It is a shame that Martin y Soler is thought of now as basically a footnote to opera history. In his time he was known as the Valencian Mozart. He was adept at writing comic operas but also did tragedies, numerous ballets and even wrote three operas in Russian during his stay there.
Operas by Martin y Soler have been presented in regular rotation in most seasons at Les Arts along with a healthy mix of works from mainstream opera and more challenging stagings that only big, self-confident theaters can achieve. Les Troyens, when presented in 2009, was the first complete production of Berlioz’s masterpiece in Spain. It is instructive to think about both the sense of pride in identity that is evidenced by the projected titles on screens on the back of seats. They come in Spanish, Valencian language, English and the original language of the opera. Many Valencians insist on reading the titles in the local language.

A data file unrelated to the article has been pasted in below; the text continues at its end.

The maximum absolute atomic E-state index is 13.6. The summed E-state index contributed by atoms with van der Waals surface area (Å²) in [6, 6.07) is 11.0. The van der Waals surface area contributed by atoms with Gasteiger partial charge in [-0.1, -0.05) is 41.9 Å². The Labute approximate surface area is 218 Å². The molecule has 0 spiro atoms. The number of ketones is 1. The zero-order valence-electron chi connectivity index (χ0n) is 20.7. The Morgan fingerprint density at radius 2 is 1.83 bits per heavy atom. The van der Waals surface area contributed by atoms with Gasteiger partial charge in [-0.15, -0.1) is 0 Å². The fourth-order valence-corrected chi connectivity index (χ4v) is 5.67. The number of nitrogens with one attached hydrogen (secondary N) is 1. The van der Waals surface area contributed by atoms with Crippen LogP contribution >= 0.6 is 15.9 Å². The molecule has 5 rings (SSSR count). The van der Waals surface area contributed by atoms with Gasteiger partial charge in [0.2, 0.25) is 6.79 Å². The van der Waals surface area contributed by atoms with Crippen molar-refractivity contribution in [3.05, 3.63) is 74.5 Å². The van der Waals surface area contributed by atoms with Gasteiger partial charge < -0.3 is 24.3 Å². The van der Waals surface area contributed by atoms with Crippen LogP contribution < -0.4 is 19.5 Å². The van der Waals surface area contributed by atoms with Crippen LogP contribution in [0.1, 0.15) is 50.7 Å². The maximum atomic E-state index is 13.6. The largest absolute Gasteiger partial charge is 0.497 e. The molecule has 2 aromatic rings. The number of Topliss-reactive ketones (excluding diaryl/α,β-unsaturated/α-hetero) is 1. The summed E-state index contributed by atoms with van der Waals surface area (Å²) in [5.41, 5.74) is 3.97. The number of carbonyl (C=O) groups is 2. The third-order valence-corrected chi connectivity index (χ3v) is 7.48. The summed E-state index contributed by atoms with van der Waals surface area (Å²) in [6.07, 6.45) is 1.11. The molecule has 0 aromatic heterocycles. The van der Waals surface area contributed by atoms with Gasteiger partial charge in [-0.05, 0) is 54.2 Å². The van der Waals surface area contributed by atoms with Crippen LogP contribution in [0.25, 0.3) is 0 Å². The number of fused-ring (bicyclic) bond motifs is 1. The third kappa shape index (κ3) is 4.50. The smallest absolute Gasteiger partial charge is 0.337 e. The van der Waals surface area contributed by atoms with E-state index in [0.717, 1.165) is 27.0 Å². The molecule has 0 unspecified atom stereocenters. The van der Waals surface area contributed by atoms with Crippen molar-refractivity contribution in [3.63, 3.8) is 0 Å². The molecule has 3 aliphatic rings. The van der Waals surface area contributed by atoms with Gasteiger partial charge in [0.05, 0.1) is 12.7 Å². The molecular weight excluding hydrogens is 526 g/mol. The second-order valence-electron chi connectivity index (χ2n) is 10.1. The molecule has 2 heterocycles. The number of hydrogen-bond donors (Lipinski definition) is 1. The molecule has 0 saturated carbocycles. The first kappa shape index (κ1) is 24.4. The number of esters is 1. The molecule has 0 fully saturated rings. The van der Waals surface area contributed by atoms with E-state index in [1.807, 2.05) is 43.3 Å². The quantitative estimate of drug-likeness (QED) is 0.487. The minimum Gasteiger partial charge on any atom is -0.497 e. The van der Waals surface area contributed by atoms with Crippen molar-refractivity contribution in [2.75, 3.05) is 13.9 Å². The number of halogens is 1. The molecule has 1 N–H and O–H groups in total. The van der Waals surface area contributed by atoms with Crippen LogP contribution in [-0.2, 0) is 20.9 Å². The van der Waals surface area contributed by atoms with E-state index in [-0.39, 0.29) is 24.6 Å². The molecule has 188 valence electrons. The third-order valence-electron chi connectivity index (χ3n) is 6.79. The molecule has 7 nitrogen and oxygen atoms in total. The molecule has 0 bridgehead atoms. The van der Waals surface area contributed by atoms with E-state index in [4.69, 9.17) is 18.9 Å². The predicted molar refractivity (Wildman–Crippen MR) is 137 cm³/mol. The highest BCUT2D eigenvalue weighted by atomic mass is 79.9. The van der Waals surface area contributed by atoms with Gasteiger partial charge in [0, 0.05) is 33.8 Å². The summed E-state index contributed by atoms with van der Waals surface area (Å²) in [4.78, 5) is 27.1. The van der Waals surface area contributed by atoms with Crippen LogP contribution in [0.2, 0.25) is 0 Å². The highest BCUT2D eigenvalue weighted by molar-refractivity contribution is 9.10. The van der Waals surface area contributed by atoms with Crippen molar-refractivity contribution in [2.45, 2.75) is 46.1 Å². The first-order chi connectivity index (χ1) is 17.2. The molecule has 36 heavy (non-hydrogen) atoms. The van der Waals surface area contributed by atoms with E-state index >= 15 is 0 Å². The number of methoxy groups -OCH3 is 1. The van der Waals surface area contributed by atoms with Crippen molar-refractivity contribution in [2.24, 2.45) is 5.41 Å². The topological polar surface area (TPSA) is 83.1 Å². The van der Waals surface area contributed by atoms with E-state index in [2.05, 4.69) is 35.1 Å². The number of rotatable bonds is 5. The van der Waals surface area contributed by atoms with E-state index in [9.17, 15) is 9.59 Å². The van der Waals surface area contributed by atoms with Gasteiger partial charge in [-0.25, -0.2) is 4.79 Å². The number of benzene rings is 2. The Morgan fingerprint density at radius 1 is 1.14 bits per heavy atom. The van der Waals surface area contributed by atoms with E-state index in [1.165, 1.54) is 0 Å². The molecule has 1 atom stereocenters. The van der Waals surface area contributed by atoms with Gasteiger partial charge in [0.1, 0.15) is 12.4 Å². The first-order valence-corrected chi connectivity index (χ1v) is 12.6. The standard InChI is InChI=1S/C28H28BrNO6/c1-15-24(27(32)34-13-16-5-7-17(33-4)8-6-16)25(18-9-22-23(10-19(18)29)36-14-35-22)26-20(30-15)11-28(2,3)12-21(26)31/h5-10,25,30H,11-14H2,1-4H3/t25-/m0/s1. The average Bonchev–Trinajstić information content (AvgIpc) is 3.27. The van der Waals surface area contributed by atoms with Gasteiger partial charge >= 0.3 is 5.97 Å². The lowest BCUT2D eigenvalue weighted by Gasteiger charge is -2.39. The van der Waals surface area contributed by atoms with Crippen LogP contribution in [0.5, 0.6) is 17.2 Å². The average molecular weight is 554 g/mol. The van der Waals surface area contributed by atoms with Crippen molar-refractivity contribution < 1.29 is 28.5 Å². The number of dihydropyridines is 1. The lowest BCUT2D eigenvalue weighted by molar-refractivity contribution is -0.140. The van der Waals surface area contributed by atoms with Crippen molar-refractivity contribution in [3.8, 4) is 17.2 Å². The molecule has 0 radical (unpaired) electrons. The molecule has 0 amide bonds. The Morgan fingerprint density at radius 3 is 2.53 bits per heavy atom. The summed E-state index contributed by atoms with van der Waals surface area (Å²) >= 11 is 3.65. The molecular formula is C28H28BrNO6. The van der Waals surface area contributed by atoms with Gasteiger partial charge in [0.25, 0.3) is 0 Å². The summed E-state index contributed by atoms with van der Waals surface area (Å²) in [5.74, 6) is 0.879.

Much of the success of opera in Valencia of late is due to the fact that its general director, Helga Schmidt, has built the company to use the theater well, creating productions that are challenging but not oblique. Money is saved by doing co-productions that originate in Valencia and travel with the cache of having been created in a theater known for being innovative and trendsetting.
Schmidt arrived in Valencia in 2000 after stints at Covent Garden, the London Symphony Orchestra and the Royal Concertgebouw in Amsterdam. Born in Vienna, she began her career as an assistant to Herbert von Karajan. She says that it was the Austrian conductor who impressed on her the importance of always choosing and presenting the highest quality artists and productions. “He taught me that if you have a cancellation, you bring in a substitute with even more talent,” she said.